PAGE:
At 2 days before they were killed, animals were randomly divided into two groups (n = 6): one group was fasted for 48 h, and the other was fed ad libitum. Nonfasted and 48-h-fasted animals were rapidly weighed and killed by decapitation between 9 and 10 AM. Trunk blood samples were collected into prechilled tubes containing EDTA (20 μl of a 5% solution), gently shaken, and centrifuged at 4,000 g for 10 min at 4°C. Aliquots of the supernatants were stored at −20°C. Hypothalami, liver, and white adipose tissue (WAT) and interscapular brown adipose tissue (BAT) fat pads were rapidly removed, weighed, frozen in liquid nitrogen, and stored at −80°C. For immunohistochemistry experiments, brains were fixed by intracardiac perfusion using buffered 4% paraformaldehyde solution. For double-label (POMC-c-Fos) in situ hybridization experiments, brains were removed and frozen on dry ice and stored at −80°C.
Food consumption was recorded weekly from weaning to adulthood in both groups. Four-month-old CT and FR30 animals (n = 6 per group) were housed individually in metabolic cages. After 8 days of acclimation, food intake of rats that remained in their home cages was measured twice a day at the beginning and end of the light phase (9 AM and 6 PM, respectively). All animals were presented with the same amount of food. Intake was measured for 3 consecutive wk by subtraction of the uneaten food and is presented as mean of food intake in grams. After these same animals were fasted for 48 h, we investigated the time course of refeeding between 9 AM and noon in both groups by measuring food intake at regular intervals 1, 2, and 3 h later.
For intraperitoneal glucose tolerance tests (IPGTT), rats were fasted overnight (16 h). Basal blood glucose level was determined using an automatic glucometer (Glucotrend 2, Roche Diagnostics) before the glucose injection (2 g/kg body wt, n = 12 per group). Tail vein blood glucose was then measured at 0, 15, 30, 60, and 120 min after injection. For insulin secretion assays, plasma insulin was measured to determine glucose-stimulated secretion at the same time. Plasma insulin concentrations were measured by ELISA (DRG International).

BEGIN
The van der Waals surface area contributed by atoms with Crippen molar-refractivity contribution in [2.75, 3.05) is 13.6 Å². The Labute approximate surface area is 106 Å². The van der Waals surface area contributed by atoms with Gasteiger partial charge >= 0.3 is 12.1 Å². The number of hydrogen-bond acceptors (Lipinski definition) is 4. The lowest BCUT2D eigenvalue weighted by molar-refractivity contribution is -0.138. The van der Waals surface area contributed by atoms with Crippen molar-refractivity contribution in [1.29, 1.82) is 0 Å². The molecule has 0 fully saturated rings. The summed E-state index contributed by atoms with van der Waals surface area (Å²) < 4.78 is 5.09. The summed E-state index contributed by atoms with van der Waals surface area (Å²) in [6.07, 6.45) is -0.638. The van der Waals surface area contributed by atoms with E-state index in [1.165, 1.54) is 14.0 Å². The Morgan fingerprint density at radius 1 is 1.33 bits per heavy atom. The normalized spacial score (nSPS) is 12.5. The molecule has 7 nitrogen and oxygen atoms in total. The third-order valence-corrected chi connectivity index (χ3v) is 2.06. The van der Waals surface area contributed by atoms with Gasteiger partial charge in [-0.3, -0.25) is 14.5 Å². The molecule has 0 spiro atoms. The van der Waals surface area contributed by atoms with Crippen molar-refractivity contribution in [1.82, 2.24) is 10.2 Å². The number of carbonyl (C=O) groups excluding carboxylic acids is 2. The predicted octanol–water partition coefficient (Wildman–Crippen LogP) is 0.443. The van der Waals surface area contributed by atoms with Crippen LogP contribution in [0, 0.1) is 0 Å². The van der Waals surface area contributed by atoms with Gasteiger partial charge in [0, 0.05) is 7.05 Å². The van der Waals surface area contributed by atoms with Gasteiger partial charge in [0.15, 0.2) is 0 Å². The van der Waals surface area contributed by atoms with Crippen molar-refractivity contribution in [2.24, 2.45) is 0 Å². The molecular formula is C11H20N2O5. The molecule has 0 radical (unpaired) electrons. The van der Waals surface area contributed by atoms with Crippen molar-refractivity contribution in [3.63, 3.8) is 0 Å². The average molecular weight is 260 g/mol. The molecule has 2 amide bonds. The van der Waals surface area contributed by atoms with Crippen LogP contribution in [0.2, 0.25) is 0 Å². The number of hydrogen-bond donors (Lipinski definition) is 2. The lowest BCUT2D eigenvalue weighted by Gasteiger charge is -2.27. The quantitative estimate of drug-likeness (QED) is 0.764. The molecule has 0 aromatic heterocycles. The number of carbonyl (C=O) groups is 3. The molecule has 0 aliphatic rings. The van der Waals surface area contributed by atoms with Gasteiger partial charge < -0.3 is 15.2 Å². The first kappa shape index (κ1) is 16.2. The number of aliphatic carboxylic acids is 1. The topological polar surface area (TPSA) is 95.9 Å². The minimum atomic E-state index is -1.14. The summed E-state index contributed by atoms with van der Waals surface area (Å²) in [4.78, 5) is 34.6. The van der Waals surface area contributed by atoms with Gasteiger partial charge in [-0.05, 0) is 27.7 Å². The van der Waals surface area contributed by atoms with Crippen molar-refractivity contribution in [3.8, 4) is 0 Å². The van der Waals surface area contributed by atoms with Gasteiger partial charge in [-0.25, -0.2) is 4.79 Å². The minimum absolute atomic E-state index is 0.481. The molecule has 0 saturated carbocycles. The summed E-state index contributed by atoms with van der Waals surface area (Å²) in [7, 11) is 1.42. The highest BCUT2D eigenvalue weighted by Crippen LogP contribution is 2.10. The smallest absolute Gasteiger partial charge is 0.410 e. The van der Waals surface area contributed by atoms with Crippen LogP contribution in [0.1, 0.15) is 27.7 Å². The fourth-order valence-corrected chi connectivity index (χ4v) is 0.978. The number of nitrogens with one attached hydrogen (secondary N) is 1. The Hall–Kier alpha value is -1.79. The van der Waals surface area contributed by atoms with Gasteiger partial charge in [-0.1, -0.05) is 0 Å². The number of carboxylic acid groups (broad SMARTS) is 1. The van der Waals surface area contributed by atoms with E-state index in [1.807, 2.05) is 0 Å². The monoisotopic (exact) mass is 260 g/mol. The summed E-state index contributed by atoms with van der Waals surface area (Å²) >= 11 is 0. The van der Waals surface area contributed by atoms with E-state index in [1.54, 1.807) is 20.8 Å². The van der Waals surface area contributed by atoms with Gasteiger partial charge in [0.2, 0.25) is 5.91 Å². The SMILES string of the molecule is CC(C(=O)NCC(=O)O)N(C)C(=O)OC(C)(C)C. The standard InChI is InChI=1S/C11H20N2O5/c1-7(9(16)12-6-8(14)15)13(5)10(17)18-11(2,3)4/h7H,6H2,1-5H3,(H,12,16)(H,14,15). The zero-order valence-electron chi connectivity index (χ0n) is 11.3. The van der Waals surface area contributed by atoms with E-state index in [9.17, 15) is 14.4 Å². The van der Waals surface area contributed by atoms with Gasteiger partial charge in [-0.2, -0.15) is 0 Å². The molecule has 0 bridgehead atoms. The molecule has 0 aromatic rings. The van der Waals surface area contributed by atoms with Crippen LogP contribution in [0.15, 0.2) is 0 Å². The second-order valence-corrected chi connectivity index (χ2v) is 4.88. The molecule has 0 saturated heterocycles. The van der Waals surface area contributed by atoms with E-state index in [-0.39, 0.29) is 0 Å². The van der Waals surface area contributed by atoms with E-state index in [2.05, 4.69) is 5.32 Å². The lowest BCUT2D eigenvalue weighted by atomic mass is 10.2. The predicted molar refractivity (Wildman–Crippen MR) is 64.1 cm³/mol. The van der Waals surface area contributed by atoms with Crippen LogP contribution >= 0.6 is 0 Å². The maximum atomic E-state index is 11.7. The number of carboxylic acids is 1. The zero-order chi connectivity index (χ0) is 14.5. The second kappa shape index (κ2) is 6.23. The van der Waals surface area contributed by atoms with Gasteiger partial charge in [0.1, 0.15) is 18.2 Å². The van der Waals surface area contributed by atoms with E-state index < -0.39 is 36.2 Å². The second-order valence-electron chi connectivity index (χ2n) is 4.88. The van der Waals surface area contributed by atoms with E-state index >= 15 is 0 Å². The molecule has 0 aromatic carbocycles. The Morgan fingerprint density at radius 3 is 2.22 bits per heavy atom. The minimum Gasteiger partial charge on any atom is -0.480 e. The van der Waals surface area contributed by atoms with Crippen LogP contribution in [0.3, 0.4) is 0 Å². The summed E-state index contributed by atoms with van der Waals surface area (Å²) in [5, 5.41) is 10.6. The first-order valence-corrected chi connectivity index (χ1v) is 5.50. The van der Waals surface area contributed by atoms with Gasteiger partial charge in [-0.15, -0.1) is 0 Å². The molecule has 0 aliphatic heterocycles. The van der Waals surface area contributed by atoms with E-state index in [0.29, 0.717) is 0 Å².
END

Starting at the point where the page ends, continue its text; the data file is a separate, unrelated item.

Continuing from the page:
All plasma endocrine parameters under resting conditions and after 48 h of fasting were investigated using commercially available kits. Blood glucose and plasma insulin levels were determined as described above. Plasma leptin concentrations were measured with an active murine leptin ELISA kit (Diagnostic Systems Laboratories). Plasma corticosterone levels were determined by a competitive enzyme immunoassay (Immunodiagnostic Systems, Boldon, UK). Assay kits were used to determine the contents of plasma triglycerides and total cholesterol (61238 Triglyceride Enzymatique PAP100, 61218 Cholesterol Liquide, BioMérieux, France), as well as free cholesterol and free fatty acid (catalog nos. 279-47106 and 999-75406, Wako Chemicals, Neuss, Germany). Plasma C-reactive protein (CRP) levels were determined using a CRP ELISA kit (Millipore, Chemicon Products). Each point was measured in duplicate. Sensitivity of the assay was 0.07 ng/ml for insulin, 0.04 ng/ml for leptin, 0.55 ng/ml for corticosterone, and 2.5 ng/ml for CRP, and the intra- and interassay coefficients of variation were, respectively, 4% and 9.1% for insulin, 5.4% and 7.3% for leptin, 4.9% and 7.8% for corticosterone, and 7% and 8% for CRP.